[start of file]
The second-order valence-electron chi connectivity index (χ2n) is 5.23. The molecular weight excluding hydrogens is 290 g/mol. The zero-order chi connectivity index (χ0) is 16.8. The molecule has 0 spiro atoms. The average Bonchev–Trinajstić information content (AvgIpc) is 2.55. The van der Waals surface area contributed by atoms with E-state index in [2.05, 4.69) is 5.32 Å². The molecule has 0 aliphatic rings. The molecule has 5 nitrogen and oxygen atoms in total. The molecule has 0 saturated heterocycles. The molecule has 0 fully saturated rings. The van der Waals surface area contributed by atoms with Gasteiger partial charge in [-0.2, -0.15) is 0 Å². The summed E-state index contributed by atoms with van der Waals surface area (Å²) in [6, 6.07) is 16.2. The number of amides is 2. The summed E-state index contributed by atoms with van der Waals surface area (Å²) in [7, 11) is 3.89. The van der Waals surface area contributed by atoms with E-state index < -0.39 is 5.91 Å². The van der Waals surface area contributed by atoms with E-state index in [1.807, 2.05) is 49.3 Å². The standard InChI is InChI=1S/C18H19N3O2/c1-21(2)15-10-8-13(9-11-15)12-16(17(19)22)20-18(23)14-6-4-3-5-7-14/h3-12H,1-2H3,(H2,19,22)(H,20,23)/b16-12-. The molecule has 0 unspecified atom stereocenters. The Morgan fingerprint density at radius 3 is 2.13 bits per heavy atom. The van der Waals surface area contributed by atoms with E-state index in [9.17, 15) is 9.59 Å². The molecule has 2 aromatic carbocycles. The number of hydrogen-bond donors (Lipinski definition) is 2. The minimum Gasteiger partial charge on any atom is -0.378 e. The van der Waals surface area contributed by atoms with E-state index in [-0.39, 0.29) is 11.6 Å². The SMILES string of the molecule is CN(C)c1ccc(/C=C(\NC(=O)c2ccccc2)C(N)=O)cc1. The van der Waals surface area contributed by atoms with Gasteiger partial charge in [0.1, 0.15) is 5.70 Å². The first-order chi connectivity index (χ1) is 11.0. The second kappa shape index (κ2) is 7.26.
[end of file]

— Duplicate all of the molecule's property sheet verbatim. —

The second-order valence-electron chi connectivity index (χ2n) is 5.23. The molecular weight excluding hydrogens is 290 g/mol. The zero-order chi connectivity index (χ0) is 16.8. The molecule has 0 spiro atoms. The average Bonchev–Trinajstić information content (AvgIpc) is 2.55. The van der Waals surface area contributed by atoms with E-state index in [2.05, 4.69) is 5.32 Å². The molecule has 0 aliphatic rings. The molecule has 5 nitrogen and oxygen atoms in total. The molecule has 0 saturated heterocycles. The molecule has 0 fully saturated rings. The van der Waals surface area contributed by atoms with Gasteiger partial charge in [-0.2, -0.15) is 0 Å². The summed E-state index contributed by atoms with van der Waals surface area (Å²) in [6, 6.07) is 16.2. The number of amides is 2. The summed E-state index contributed by atoms with van der Waals surface area (Å²) in [7, 11) is 3.89. The van der Waals surface area contributed by atoms with E-state index < -0.39 is 5.91 Å². The van der Waals surface area contributed by atoms with E-state index in [1.807, 2.05) is 49.3 Å². The standard InChI is InChI=1S/C18H19N3O2/c1-21(2)15-10-8-13(9-11-15)12-16(17(19)22)20-18(23)14-6-4-3-5-7-14/h3-12H,1-2H3,(H2,19,22)(H,20,23)/b16-12-. The molecule has 0 unspecified atom stereocenters. The Morgan fingerprint density at radius 3 is 2.13 bits per heavy atom. The van der Waals surface area contributed by atoms with E-state index in [9.17, 15) is 9.59 Å². The molecule has 2 aromatic carbocycles. The number of hydrogen-bond donors (Lipinski definition) is 2. The minimum Gasteiger partial charge on any atom is -0.378 e. The van der Waals surface area contributed by atoms with E-state index in [-0.39, 0.29) is 11.6 Å². The SMILES string of the molecule is CN(C)c1ccc(/C=C(\NC(=O)c2ccccc2)C(N)=O)cc1. The van der Waals surface area contributed by atoms with Gasteiger partial charge in [0.1, 0.15) is 5.70 Å². The first-order chi connectivity index (χ1) is 11.0. The second kappa shape index (κ2) is 7.26.